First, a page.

Kiyaana's Blog


Music I'm loving right now:

Bellydance Seduction (check out Nesrin dancing to it here) This long track has a classic Vintage Oriental (or American Cabaret) continuous fast-slow-fast-slow-etc. set-up. It really takes you on a journey of musical variety with a live band, Middle Eastern club in the 70's/80's feel.  Dancer Norma of Detroit recently said on Bhuz, "My teacher used to use these piece of music for her advanced students. She said if you could dance to every section of this music you were ready to become professional." (She also pointed out that it was originally the second track of the album, "Belly Dance! Spectacular Rhythms."

From Cairo With Love From the recently released album of the same name, this song is a great entrance piece for the type of shows where I perform. The length is just right (5:40) and there is plenty of variation throughout the song to get you and your audience warm-up for the rest of the show.

Ya Habaybi Ya Ghaybine I have linked to a remix (but not overly so, in my opinion) version of this classic originally performed by Farid El Atrache. I already liked the song when I first heard it, but then really fell in love when I saw this clip of Farid singing and the lovely dancers performing in the background.  They look like dancing candy.  :)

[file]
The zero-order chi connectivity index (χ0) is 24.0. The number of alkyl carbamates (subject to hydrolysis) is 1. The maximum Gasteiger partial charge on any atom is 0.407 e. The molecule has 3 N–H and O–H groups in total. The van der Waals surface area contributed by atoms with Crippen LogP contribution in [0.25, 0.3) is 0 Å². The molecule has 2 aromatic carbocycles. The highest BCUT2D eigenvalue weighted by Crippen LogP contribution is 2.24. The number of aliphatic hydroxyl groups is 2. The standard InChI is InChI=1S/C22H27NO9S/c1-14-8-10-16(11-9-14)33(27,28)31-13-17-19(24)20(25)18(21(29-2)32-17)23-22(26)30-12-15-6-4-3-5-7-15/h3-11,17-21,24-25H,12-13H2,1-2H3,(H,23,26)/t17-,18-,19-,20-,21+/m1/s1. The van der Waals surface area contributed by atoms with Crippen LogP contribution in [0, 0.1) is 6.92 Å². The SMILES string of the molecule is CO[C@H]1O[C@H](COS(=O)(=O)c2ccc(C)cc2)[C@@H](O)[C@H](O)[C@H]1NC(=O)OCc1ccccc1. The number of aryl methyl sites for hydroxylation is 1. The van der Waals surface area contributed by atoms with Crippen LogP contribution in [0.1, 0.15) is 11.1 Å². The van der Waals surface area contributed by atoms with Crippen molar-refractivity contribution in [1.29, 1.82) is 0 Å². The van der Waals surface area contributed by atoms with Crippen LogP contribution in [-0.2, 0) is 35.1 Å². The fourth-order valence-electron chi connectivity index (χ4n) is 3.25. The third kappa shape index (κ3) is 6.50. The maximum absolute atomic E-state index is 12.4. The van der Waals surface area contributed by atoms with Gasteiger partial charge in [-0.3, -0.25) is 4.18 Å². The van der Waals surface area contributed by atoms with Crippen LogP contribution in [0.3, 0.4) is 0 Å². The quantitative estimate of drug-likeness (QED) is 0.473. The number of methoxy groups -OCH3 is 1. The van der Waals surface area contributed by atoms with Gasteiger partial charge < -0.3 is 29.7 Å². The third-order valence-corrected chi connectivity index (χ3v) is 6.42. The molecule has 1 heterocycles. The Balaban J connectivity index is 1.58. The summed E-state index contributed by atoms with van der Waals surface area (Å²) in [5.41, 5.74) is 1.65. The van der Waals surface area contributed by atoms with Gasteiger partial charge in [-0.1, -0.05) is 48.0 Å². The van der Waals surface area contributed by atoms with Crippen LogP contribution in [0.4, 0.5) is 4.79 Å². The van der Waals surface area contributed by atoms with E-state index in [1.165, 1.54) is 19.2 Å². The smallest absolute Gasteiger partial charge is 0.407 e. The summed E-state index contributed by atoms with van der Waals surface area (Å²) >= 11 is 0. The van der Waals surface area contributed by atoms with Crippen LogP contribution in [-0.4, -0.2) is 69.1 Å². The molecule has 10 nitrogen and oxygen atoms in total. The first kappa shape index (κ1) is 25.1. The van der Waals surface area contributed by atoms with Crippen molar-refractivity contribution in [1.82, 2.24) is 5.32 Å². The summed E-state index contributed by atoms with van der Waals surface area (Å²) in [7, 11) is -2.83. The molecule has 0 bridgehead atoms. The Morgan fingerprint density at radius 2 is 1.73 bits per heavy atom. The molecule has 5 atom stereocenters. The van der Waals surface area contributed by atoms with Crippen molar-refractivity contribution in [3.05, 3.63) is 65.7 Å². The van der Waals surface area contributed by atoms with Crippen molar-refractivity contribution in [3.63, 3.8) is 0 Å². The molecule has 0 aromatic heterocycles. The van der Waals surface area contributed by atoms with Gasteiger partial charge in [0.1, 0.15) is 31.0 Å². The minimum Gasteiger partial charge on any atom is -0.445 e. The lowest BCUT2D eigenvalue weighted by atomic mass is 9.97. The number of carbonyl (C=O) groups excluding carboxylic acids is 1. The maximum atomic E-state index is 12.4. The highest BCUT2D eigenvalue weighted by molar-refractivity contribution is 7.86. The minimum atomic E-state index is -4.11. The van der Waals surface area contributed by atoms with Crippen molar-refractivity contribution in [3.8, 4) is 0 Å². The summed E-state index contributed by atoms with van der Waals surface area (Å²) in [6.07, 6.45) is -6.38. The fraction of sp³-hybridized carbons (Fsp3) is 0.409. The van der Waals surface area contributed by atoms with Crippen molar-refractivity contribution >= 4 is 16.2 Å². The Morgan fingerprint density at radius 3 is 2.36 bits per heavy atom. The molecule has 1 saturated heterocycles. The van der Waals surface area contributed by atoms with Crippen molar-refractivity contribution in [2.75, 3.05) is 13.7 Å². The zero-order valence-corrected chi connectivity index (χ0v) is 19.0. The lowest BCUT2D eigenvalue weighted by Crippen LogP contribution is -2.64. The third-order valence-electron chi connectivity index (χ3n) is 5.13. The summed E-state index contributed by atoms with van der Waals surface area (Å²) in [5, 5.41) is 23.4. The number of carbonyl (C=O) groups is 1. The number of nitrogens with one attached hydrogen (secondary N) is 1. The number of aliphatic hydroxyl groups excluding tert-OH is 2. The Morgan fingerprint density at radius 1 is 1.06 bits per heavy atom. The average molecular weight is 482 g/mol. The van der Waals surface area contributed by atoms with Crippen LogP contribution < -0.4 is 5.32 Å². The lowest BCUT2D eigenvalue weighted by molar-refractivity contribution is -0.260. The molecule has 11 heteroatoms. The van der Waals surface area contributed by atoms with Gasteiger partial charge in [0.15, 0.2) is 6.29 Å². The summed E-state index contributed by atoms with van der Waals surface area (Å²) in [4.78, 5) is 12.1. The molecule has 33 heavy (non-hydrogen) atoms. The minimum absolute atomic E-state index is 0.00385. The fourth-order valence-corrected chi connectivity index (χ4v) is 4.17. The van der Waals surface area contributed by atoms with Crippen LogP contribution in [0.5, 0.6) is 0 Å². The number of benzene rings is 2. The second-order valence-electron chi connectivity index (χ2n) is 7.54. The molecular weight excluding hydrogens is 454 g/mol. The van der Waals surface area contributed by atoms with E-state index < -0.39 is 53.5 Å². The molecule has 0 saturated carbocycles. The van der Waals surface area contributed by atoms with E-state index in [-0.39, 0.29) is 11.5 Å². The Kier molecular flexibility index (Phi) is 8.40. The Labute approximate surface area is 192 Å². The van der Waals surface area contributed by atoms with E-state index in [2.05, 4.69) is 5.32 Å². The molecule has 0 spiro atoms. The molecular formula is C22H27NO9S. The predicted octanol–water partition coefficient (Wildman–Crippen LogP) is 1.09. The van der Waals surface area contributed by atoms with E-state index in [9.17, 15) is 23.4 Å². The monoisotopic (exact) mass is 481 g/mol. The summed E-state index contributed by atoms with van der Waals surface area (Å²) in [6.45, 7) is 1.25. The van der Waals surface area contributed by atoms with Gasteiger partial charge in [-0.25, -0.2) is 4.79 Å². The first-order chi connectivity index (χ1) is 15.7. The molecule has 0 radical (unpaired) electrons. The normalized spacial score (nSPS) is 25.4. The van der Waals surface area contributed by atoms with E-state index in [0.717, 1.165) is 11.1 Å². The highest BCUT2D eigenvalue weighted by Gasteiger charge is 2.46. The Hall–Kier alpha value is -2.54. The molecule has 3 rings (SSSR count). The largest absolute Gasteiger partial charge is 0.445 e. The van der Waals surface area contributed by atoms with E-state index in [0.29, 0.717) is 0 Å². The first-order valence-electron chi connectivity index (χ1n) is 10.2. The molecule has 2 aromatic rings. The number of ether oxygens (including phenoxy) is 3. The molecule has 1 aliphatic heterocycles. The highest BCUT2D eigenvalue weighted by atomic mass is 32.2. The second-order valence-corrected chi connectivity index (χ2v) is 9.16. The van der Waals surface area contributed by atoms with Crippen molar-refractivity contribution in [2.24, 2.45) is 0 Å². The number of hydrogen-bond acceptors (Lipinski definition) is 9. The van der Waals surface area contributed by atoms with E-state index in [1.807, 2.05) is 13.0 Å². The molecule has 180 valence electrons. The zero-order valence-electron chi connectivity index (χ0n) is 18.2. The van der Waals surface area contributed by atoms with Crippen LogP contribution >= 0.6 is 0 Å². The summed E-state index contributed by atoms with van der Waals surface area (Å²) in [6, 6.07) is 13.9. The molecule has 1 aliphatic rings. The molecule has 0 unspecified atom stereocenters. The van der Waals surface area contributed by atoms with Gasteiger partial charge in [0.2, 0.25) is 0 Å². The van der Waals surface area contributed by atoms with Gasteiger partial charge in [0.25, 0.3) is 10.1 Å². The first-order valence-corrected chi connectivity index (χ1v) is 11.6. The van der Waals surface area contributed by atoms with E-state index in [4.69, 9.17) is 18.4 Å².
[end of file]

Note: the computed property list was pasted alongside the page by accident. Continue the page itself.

Ala Rimsh Eyounha This link is to the album "Aheb Masr" by Yasmina. Track 5 is certainly one of my current song crushes! It's fun, Middle Eastern patrons/audiences love it (and will probably sing along), and the lyrics make you want to wear your best fake eyelashes. 

Dancing With Veils! Bellydance Class Info

We're two weeks into our special veil session at Strictly Ballroom and have been swishing and swirling around!  Here's some info for you regarding where to find more info about using veils with bellydance, where to purchase veils,  and links to inspiring veil performances.

History of the Veil in Bellydance:
"The Veil and Oriental Dance" by Elizabeth Artemis Mourat. As Shira explains at the top of the page, this is an excerpt from a longer manuscript. Definitely worth reading!!!!

Article by Najia El Mouzayen, scroll down to "Part 2 - The American Veil Dance". Najia briefly explains the role of the veil in a Vintage Oriental type routine and give a list of tips for handling the veil.

Purchasing Veils:
Habotai silk, poly-chiffon, organza (try to avoid the organza), and other fabrics can all be utilized in dancing with veils. When you are first learning, something medium-weight, like a poly-chiffon, is usually best. Once you have the basics down, you can branch out with other materials.